Assuntos
Afro-Americanos/psicologia , Grupo com Ancestrais do Continente Africano/psicologia , Bissexualidade/etnologia , Infecções por HIV/diagnóstico , Homossexualidade Masculina/etnologia , Adolescente , Adulto , Grupo com Ancestrais do Continente Africano/etnologia , Bissexualidade/psicologia , Georgia/epidemiologia , Infecções por HIV/etnologia , Infecções por HIV/psicologia , Homossexualidade Masculina/psicologia , Humanos , Entrevistas como Assunto , Masculino , Grupos Minoritários , Pesquisa Qualitativa , Comportamento Sexual , Minorias Sexuais e de Gênero/psicologia , Adulto Jovem
13.
Cancer Causes Control ; 30(11): 1259-1268, 2019 Nov.
Artigo em Inglês | MEDLINE | ID: mdl-31468279

RESUMO

PURPOSE: African Americans, especially men, have a higher incidence of lung cancer compared with all other racial and ethnic groups in the US. Self-reported race is frequently used in genomic research studies to capture an individual's race or ethnicity. However, it is clear from studies of genetic admixture that human genetic variation does not segregate into the same biologically discrete categories as socially defined categories of race. Previous studies have suggested that the degree of West African ancestry among African Americans can contribute to cancer risk in this population, though few studies have addressed this question in lung cancer. METHODS: Using a genetic ancestry panel of 100 SNPs, we estimated West African, European, and Native American ancestry in 1,407 self-described African Americans and 2,413 European Americans. RESULTS: We found that increasing West African ancestry was associated with increased risk of lung cancer among African American men (ORQ5 vs Q1 = 2.55 (1.45-4.48), p = 0.001), while no association was observed in African American women (ORQ5 vs Q1 = 0.90 (0.51-1.59), p = 0.56). This relationship diminished following adjustment for income and education. CONCLUSIONS: Genetic ancestry is not a major contributor to lung cancer risk or survival disparities.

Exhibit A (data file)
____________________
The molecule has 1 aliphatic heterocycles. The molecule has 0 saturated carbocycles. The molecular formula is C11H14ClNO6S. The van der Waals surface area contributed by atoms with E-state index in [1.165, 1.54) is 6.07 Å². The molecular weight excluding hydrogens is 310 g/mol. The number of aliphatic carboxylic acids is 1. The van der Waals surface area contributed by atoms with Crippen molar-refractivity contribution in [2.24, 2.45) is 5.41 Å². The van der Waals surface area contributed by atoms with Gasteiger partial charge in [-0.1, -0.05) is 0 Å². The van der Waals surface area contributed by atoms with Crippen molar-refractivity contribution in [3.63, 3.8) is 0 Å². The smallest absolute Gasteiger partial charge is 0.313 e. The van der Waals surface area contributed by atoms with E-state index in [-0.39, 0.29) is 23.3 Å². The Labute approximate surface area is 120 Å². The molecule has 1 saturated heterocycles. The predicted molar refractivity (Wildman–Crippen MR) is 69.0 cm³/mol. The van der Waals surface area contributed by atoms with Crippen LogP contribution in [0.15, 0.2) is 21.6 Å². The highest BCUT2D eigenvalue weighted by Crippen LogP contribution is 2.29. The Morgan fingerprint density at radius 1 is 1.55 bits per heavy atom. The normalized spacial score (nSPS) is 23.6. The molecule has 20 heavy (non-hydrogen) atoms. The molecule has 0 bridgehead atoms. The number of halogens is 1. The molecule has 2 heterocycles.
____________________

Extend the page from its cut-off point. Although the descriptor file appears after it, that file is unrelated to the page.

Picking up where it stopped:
Assuntos
Grupo com Ancestrais do Continente Africano , Neoplasias Pulmonares , África Ocidental , Grupo com Ancestrais do Continente Africano/etnologia , Grupo com Ancestrais do Continente Africano/genética , Idoso , Feminino , Humanos , Incidência , Neoplasias Pulmonares/epidemiologia , Neoplasias Pulmonares/etnologia , Neoplasias Pulmonares/genética , Masculino , Pessoa de Meia-Idade , Polimorfismo de Nucleotídeo Único , Risco
14.
Am J Phys Anthropol ; 170(2): 232-245, 2019 10.
Artigo em Inglês | MEDLINE | ID: mdl-31270812

RESUMO